Overview Improvement Programs

Being Excellent is just no longer good enough!

Who was excellent yesterday can be out of date tomorrow….
Because ‘excellence’ is improving every day!

It is our challenge to become excellent in improving.
Only those who can improve faster than the changing environment, can become excellent and stay excellent!
This site wants to give you a platform to put questions and find answers.

Remember the ‘excellent companies’ in this book?

Where are they today?

Six Sigma:

Originates from the US based Motorola en was further developed and applied by General Electric.
Its core lies in the elimination of deviation in quality of output.

Lean Manufacturing:

Initially ‘invented’ by Prof. Womack (US) and Prof. Jones (UK) based on their observations in the automotive industries. Basically it is a Western ‘translation’ of the Toyota Production System.
Its core lies in the creation of flow in the value stream.

Toyota Production System (TPS)

Toyota’s way to handle productivity in their automotive plants and its suppliers.
The Japanese source for ‘lean manufacturing’.
Its core lies in creating balance and harmony in every element of the (production) system.

Total Productive Maintenance/Manufacturing (TPM)

Japan Institute for Plant Maintenance. JIPM’s structured approach of the shopfloor in 4 (later 8) Pillars.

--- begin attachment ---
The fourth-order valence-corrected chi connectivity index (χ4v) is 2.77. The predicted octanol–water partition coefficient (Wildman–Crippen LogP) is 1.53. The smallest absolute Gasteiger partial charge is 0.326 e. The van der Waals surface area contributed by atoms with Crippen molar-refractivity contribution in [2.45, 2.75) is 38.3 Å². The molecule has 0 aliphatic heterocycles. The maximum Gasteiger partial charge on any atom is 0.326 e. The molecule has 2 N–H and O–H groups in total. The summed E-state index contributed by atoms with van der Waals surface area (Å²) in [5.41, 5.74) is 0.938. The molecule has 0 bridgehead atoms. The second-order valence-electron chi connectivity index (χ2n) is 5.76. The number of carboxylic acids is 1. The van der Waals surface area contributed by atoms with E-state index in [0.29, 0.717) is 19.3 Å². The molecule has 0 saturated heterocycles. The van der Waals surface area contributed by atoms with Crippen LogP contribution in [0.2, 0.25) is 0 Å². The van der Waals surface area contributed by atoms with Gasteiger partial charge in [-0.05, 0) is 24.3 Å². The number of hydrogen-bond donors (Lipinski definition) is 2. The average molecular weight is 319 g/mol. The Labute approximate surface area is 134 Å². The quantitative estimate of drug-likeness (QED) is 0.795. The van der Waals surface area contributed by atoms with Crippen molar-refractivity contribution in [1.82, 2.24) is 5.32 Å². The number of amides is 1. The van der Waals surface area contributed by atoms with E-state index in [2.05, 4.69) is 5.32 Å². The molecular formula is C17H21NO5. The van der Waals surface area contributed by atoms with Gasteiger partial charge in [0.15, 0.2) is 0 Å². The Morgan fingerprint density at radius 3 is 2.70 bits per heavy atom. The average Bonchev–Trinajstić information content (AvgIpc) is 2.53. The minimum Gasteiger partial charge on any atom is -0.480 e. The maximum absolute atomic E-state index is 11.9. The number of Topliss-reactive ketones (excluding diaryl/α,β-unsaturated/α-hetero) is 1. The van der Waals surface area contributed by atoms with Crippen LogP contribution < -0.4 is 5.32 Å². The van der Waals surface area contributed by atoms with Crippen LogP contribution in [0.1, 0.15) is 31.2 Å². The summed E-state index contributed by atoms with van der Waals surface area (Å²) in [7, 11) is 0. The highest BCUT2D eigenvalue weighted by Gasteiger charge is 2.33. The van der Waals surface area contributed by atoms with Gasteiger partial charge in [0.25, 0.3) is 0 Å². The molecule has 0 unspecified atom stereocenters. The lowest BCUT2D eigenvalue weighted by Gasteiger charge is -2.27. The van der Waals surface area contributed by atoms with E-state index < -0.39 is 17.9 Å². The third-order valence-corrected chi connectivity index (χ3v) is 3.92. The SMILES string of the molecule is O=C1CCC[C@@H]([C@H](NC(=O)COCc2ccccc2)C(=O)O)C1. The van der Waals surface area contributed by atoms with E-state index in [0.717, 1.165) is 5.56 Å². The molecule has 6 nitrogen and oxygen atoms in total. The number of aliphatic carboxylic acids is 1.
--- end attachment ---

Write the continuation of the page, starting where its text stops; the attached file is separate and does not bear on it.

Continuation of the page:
Its core lies in the total reliability and availability of the equipment in the factory. In later versions also process improvement (flow) was added. Can be considered as one of the basics of TPS.

Business Process Reengineering (BPR)

Michael Hammers’ (US) answer to complexity in business processes.
Based on eliminating complexity and applying automation.
Its core lies in fundamental change of business processes.

EFQM (European Foundation for Quality Management)

Classical Western non prescriptive model based on nine criteria.
Its core lies in assessing an organisation’s progress towards excellence, looking at Results, Approach, Deployment, Assessment and Review.

World Class Manufacturing (WCM) – Performance (WCP)

First used by Richard Schönberger in 1986. attempting to theoretically combine several earlier improvement strategies.
Its core lies in the idea that all the earlier mentioned approaches should be united and performance should be achieved through quality, reliability flow and cost improvement.

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